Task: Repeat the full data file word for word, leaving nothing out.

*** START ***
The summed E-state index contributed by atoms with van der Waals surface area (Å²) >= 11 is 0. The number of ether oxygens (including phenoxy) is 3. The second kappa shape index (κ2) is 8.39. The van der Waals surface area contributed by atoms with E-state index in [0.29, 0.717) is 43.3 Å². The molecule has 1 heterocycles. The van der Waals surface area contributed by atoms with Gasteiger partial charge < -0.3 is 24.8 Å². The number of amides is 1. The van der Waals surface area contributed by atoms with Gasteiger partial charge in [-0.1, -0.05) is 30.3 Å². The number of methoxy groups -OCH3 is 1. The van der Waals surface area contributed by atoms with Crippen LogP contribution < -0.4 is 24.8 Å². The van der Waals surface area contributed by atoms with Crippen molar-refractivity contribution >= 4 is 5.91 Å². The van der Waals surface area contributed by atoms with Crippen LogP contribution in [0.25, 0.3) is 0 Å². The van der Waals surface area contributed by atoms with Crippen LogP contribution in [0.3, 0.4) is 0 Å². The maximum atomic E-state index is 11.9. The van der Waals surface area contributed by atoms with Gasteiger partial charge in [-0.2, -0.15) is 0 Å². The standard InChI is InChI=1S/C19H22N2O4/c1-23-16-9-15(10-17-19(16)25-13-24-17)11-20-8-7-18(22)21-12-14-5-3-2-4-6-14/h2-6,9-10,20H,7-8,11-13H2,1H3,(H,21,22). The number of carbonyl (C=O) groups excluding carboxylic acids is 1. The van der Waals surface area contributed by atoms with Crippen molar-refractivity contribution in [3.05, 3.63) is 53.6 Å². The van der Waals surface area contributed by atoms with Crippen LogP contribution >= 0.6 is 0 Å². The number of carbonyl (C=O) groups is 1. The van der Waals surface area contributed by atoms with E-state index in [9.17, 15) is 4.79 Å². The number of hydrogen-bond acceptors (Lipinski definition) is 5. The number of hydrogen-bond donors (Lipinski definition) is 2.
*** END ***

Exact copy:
The summed E-state index contributed by atoms with van der Waals surface area (Å²) >= 11 is 0. The number of ether oxygens (including phenoxy) is 3. The second kappa shape index (κ2) is 8.39. The van der Waals surface area contributed by atoms with E-state index in [0.29, 0.717) is 43.3 Å². The molecule has 1 heterocycles. The van der Waals surface area contributed by atoms with Gasteiger partial charge < -0.3 is 24.8 Å². The number of amides is 1. The van der Waals surface area contributed by atoms with Gasteiger partial charge in [-0.1, -0.05) is 30.3 Å². The number of methoxy groups -OCH3 is 1. The van der Waals surface area contributed by atoms with Crippen LogP contribution < -0.4 is 24.8 Å². The van der Waals surface area contributed by atoms with Crippen molar-refractivity contribution >= 4 is 5.91 Å². The van der Waals surface area contributed by atoms with Crippen LogP contribution in [0.25, 0.3) is 0 Å². The van der Waals surface area contributed by atoms with Crippen LogP contribution in [0.3, 0.4) is 0 Å². The maximum atomic E-state index is 11.9. The van der Waals surface area contributed by atoms with Gasteiger partial charge in [-0.2, -0.15) is 0 Å². The standard InChI is InChI=1S/C19H22N2O4/c1-23-16-9-15(10-17-19(16)25-13-24-17)11-20-8-7-18(22)21-12-14-5-3-2-4-6-14/h2-6,9-10,20H,7-8,11-13H2,1H3,(H,21,22). The number of carbonyl (C=O) groups excluding carboxylic acids is 1. The van der Waals surface area contributed by atoms with Crippen molar-refractivity contribution in [3.05, 3.63) is 53.6 Å². The van der Waals surface area contributed by atoms with Crippen LogP contribution >= 0.6 is 0 Å². The number of carbonyl (C=O) groups is 1. The van der Waals surface area contributed by atoms with E-state index in [9.17, 15) is 4.79 Å². The number of hydrogen-bond acceptors (Lipinski definition) is 5. The number of hydrogen-bond donors (Lipinski definition) is 2.